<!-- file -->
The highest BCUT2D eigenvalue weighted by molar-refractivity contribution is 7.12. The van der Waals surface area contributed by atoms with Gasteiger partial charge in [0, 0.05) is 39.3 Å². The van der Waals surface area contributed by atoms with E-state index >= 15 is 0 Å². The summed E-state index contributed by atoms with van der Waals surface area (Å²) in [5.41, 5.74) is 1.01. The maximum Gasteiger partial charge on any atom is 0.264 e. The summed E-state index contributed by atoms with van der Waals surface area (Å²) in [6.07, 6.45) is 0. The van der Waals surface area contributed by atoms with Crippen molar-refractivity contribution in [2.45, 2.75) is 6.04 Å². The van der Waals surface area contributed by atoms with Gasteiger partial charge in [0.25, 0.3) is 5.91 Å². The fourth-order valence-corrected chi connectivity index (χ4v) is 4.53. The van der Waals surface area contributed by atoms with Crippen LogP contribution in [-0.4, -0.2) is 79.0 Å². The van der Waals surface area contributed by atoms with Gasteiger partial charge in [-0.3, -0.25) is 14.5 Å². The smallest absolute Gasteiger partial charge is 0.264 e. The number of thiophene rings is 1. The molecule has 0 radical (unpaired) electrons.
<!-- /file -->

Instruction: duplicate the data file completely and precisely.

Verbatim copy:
The highest BCUT2D eigenvalue weighted by molar-refractivity contribution is 7.12. The van der Waals surface area contributed by atoms with Gasteiger partial charge in [0, 0.05) is 39.3 Å². The van der Waals surface area contributed by atoms with E-state index >= 15 is 0 Å². The summed E-state index contributed by atoms with van der Waals surface area (Å²) in [5.41, 5.74) is 1.01. The maximum Gasteiger partial charge on any atom is 0.264 e. The summed E-state index contributed by atoms with van der Waals surface area (Å²) in [6.07, 6.45) is 0. The van der Waals surface area contributed by atoms with Crippen molar-refractivity contribution in [2.45, 2.75) is 6.04 Å². The van der Waals surface area contributed by atoms with Gasteiger partial charge in [0.25, 0.3) is 5.91 Å². The fourth-order valence-corrected chi connectivity index (χ4v) is 4.53. The van der Waals surface area contributed by atoms with Crippen LogP contribution in [-0.4, -0.2) is 79.0 Å². The van der Waals surface area contributed by atoms with Gasteiger partial charge in [-0.3, -0.25) is 14.5 Å². The smallest absolute Gasteiger partial charge is 0.264 e. The number of thiophene rings is 1. The molecule has 0 radical (unpaired) electrons.